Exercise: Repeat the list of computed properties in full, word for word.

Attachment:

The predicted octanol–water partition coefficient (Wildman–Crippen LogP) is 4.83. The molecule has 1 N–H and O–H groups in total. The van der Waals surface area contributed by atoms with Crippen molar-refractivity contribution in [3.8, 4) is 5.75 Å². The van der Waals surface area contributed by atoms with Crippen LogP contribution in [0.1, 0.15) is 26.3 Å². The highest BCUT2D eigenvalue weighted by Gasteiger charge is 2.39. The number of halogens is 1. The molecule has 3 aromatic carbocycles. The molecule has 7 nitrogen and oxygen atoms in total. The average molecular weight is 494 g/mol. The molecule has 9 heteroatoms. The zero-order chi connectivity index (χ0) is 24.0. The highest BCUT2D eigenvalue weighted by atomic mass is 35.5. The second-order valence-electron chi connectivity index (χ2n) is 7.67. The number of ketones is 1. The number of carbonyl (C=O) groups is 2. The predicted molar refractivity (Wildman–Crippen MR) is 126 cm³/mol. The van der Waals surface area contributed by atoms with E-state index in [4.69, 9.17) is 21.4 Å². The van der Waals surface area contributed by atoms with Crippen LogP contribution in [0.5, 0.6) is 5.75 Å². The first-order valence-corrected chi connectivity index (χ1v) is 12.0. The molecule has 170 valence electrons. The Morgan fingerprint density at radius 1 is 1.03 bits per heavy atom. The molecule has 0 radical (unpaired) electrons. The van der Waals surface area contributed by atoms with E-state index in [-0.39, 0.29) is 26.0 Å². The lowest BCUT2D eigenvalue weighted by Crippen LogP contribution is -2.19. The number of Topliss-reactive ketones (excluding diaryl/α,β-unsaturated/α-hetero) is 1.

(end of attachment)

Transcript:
The predicted octanol–water partition coefficient (Wildman–Crippen LogP) is 4.83. The molecule has 1 N–H and O–H groups in total. The van der Waals surface area contributed by atoms with Crippen molar-refractivity contribution in [3.8, 4) is 5.75 Å². The van der Waals surface area contributed by atoms with Crippen LogP contribution in [0.1, 0.15) is 26.3 Å². The highest BCUT2D eigenvalue weighted by Gasteiger charge is 2.39. The number of halogens is 1. The molecule has 3 aromatic carbocycles. The molecule has 7 nitrogen and oxygen atoms in total. The average molecular weight is 494 g/mol. The molecule has 9 heteroatoms. The zero-order chi connectivity index (χ0) is 24.0. The highest BCUT2D eigenvalue weighted by atomic mass is 35.5. The second-order valence-electron chi connectivity index (χ2n) is 7.67. The number of ketones is 1. The number of carbonyl (C=O) groups is 2. The predicted molar refractivity (Wildman–Crippen MR) is 126 cm³/mol. The van der Waals surface area contributed by atoms with E-state index in [4.69, 9.17) is 21.4 Å². The van der Waals surface area contributed by atoms with Crippen LogP contribution in [0.5, 0.6) is 5.75 Å². The first-order valence-corrected chi connectivity index (χ1v) is 12.0. The molecule has 170 valence electrons. The Morgan fingerprint density at radius 1 is 1.03 bits per heavy atom. The molecule has 0 radical (unpaired) electrons. The van der Waals surface area contributed by atoms with E-state index in [-0.39, 0.29) is 26.0 Å². The lowest BCUT2D eigenvalue weighted by Crippen LogP contribution is -2.19. The number of Topliss-reactive ketones (excluding diaryl/α,β-unsaturated/α-hetero) is 1.